A Year 3 teacher might be observing how students understand the mathematical meaning of the equals sign (=) to see whether they understand that the expressions on either side have the same value, or are equivalent, rather than simply that an equals sign indicates where to write an answer. A summative assessment might measure how many work samples a student answers correctly. In a formative assessment, the teacher might focus on correct and incorrect answers to see whether students understand equivalence.  Given the problem of finding the missing number in the open number sentence 3 + 4 = ? + 5 Ben, she finds, responds: 3 + 4 = 7 + 5. To Ben, the equals sign means, ‘Write an answer to the expression on the left side.’ The teacher can then use her understanding of Ben’s misconception to provide feedback and appropriate strategies. These might include, for example, putting three red and four yellow balls in one box and five yellow balls in a second box, and asking Ben how many red balls need to be added to the second box so both boxes have an equal total number of red and yellow balls. She might then ask Ben to represent this in numbers, asking, ‘In the same way that we decided on the balls needed to make the two boxes equivalent, what number would you put in the place of the question mark to make the two sides equal? Remember that both sides must equal 7 because 3 + 4 = 7.’

Balancing formative and summative assessment 

In schools, the constant challenge is to balance our assessment of students for formative and summative purposes. End-of-semester or end-of-year summative assessments for grading or credentialing purposes are necessary. These assessments might cause our students stress and anxiety, but they might also really stimulate their learning, much as a major soccer tournament might stimulate a gold-medal performance by the girls in our well-coached soccer team in the example above. What we have to remember, however, is that we also need to be able to inform our students about their learning progress, and ourselves about the effectiveness of our teaching, and a letter or number grade doesn’t do this.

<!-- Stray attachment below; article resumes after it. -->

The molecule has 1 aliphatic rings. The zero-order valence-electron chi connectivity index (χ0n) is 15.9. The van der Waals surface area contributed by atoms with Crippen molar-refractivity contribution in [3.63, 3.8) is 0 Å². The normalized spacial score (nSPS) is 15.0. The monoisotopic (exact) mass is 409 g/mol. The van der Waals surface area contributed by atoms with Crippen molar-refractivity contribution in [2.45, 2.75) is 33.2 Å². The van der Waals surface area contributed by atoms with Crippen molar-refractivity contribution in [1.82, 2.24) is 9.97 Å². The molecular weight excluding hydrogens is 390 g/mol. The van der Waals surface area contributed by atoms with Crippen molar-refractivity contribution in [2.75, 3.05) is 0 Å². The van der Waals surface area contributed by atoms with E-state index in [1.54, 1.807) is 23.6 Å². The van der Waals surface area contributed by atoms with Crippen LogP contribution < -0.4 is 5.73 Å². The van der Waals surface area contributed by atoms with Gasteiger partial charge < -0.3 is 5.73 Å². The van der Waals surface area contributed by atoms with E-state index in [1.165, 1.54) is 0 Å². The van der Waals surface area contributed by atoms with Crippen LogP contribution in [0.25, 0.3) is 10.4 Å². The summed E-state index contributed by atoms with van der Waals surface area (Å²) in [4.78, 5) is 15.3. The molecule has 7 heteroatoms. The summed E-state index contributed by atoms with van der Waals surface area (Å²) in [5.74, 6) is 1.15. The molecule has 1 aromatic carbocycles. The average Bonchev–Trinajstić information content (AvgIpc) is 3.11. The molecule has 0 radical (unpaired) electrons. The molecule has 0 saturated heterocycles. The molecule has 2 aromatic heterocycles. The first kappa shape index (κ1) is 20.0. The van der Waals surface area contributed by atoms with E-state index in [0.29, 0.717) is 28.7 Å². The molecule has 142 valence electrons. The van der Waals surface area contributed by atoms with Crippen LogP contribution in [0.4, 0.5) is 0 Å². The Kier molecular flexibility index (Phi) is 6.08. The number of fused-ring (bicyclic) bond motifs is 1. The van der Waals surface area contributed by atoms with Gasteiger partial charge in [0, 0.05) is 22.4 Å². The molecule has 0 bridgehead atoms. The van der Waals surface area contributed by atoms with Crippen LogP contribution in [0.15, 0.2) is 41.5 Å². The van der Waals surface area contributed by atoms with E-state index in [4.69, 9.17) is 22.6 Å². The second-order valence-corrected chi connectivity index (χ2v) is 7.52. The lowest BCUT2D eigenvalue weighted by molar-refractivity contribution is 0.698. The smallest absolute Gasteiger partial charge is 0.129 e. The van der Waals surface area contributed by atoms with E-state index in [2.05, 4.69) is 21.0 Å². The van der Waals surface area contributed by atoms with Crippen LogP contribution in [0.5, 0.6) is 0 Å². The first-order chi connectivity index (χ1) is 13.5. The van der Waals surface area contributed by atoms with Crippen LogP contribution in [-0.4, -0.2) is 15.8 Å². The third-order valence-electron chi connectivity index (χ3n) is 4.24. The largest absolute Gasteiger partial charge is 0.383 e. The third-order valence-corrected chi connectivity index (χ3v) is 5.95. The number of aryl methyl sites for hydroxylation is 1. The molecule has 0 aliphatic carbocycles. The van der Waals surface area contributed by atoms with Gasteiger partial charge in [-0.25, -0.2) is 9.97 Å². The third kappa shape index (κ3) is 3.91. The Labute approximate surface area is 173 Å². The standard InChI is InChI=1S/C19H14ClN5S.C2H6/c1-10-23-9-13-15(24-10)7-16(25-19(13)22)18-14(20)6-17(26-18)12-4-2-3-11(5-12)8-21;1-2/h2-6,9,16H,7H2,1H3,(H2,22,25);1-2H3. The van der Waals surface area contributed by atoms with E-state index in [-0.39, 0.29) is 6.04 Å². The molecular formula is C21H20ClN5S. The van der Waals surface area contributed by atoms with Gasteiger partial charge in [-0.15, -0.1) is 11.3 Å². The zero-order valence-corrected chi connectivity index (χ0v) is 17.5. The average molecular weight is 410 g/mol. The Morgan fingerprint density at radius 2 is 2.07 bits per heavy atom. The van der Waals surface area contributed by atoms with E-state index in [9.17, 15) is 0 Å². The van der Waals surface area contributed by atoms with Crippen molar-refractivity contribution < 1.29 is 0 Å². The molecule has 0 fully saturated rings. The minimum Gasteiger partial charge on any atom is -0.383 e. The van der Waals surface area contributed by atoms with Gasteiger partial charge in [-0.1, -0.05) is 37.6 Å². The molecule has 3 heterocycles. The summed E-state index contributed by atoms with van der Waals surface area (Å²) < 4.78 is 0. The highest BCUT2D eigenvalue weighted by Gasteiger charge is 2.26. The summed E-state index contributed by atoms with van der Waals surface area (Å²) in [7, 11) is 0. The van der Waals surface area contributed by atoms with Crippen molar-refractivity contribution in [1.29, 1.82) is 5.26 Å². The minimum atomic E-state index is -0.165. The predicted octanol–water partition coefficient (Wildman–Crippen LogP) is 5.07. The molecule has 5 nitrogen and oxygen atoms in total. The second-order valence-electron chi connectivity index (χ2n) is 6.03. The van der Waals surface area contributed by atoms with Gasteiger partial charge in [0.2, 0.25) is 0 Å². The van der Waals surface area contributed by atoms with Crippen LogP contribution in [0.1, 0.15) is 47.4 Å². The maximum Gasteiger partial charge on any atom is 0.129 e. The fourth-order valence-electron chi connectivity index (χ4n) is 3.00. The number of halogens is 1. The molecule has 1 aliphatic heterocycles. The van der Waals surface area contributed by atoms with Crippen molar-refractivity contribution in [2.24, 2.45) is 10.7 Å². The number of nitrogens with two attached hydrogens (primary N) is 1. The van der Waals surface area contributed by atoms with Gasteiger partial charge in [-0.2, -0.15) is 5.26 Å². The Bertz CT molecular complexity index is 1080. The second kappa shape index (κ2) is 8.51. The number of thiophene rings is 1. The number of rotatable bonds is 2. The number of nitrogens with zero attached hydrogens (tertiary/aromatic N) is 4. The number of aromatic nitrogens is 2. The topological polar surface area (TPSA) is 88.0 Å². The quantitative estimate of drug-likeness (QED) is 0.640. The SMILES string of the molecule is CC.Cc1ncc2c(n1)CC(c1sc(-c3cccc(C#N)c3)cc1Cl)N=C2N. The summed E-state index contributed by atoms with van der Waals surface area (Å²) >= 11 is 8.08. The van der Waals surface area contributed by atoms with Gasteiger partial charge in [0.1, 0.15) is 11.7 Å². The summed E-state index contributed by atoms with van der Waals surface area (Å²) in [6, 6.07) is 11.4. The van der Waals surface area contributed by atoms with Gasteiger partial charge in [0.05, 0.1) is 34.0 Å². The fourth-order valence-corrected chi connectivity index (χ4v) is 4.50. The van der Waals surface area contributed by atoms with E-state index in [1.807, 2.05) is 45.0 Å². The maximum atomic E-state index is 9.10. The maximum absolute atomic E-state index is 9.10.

Across Wesley College’s Junior, Middle and Senior Schools, we are constantly investigating ways to provide meaningful and rich feedback to our students through formative assessments that enable our teachers, or coaches, and students to review what went right or wrong, or in Edison’s terms, ways will or won’t work. We are also using our formative assessments to take the learning through to the next task. There is a clear cycle to assessment when we consider work in this way: assessment is actually part of our students’ learning progress since it helps them, and us, understand what went right or what works, as well as what went wrong or what doesn’t work, and what to do to address that.

Formative assessment helps ready students for summative assessment

Everyone’s learning pathway involves lots of little steps, each of which is an opportunity for feedback, to figure out what went well or not so well and what the next steps should be, so when the student comes to a summative assessment they are able to operate at their best. The point is that formative and summative assessment are not the same, but neither are they exclusive: formative assessment is essential in providing feedback that enables students’ learning so that they are ready to undertake the summative assessments that are necessary at the completion of a study unit or course, for the purpose of credentialing or certification. Both are equally important. 

As a school proudly delivering the International Baccalaureate Primary Years Programme, Middle Years Programme and Diploma Programme, and Victorian Certificate of Education, our responsibility is to ensure we provide every student with opportunities for formative and summative assessment. The more useful our formative assessments are to us and our students, the less likely our students will feel stressed or anxious about summative assessments. 

Assessment for learning

Like Thomas Edison, the goal is that we and our students actively pursue feedback so that we and they can improve, identifying the 10,000 ways that will not work so that we can succeed in learning the ways that will work. In pursuing that goal, we want our students to feel safe, that it’s okay to prove what will not work because this is part of learning progress as much as is proving what will work. This approach to assessment ensures that, within each and every classroom at Wesley College, there is an understanding that assessment is not just of learning, it’s for learning. 

Oliver Thompson is Head of Senior School at the St Kilda Road Campus of Wesley College.